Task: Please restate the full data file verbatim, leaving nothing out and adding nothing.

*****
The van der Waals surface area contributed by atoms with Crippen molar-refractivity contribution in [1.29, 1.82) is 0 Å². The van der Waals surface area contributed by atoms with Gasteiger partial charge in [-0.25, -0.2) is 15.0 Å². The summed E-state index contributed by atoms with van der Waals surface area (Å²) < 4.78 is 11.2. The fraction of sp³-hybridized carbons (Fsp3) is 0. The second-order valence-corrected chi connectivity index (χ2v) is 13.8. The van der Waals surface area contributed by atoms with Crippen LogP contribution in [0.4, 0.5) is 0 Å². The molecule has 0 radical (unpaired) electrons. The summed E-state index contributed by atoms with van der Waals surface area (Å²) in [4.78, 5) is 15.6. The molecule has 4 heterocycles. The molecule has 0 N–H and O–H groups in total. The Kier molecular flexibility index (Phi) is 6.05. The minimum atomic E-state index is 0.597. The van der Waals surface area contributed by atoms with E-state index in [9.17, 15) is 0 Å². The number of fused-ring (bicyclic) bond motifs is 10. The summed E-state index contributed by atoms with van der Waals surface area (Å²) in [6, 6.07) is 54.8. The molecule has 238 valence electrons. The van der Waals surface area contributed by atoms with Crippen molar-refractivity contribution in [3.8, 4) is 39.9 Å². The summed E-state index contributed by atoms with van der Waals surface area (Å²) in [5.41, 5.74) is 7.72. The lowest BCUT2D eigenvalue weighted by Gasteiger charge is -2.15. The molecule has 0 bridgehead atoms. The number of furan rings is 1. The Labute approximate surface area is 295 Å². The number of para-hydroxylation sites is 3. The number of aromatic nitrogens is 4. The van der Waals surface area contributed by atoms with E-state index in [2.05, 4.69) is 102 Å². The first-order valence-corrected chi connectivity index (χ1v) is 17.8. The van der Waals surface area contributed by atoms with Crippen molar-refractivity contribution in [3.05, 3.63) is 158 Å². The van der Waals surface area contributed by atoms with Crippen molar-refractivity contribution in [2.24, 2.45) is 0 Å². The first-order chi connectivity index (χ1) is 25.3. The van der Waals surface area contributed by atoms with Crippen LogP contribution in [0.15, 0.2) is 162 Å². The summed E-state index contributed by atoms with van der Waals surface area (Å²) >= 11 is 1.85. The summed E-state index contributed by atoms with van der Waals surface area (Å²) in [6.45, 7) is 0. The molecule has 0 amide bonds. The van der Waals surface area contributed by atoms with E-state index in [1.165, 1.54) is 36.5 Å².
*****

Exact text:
The van der Waals surface area contributed by atoms with Crippen molar-refractivity contribution in [1.29, 1.82) is 0 Å². The van der Waals surface area contributed by atoms with Gasteiger partial charge in [-0.25, -0.2) is 15.0 Å². The summed E-state index contributed by atoms with van der Waals surface area (Å²) < 4.78 is 11.2. The fraction of sp³-hybridized carbons (Fsp3) is 0. The second-order valence-corrected chi connectivity index (χ2v) is 13.8. The van der Waals surface area contributed by atoms with Crippen LogP contribution in [0.4, 0.5) is 0 Å². The molecule has 0 radical (unpaired) electrons. The summed E-state index contributed by atoms with van der Waals surface area (Å²) in [4.78, 5) is 15.6. The molecule has 4 heterocycles. The molecule has 0 N–H and O–H groups in total. The Kier molecular flexibility index (Phi) is 6.05. The minimum atomic E-state index is 0.597. The van der Waals surface area contributed by atoms with E-state index in [9.17, 15) is 0 Å². The number of fused-ring (bicyclic) bond motifs is 10. The summed E-state index contributed by atoms with van der Waals surface area (Å²) in [6, 6.07) is 54.8. The molecule has 238 valence electrons. The van der Waals surface area contributed by atoms with Crippen molar-refractivity contribution in [3.8, 4) is 39.9 Å². The summed E-state index contributed by atoms with van der Waals surface area (Å²) in [5.41, 5.74) is 7.72. The lowest BCUT2D eigenvalue weighted by Gasteiger charge is -2.15. The molecule has 0 bridgehead atoms. The number of furan rings is 1. The Labute approximate surface area is 295 Å². The number of para-hydroxylation sites is 3. The number of aromatic nitrogens is 4. The van der Waals surface area contributed by atoms with E-state index in [2.05, 4.69) is 102 Å². The first-order valence-corrected chi connectivity index (χ1v) is 17.8. The van der Waals surface area contributed by atoms with Crippen molar-refractivity contribution in [3.05, 3.63) is 158 Å². The van der Waals surface area contributed by atoms with Crippen molar-refractivity contribution in [2.24, 2.45) is 0 Å². The first-order chi connectivity index (χ1) is 25.3. The van der Waals surface area contributed by atoms with Crippen LogP contribution in [0.15, 0.2) is 162 Å². The summed E-state index contributed by atoms with van der Waals surface area (Å²) >= 11 is 1.85. The summed E-state index contributed by atoms with van der Waals surface area (Å²) in [6.45, 7) is 0. The molecule has 0 amide bonds. The van der Waals surface area contributed by atoms with E-state index in [1.165, 1.54) is 36.5 Å².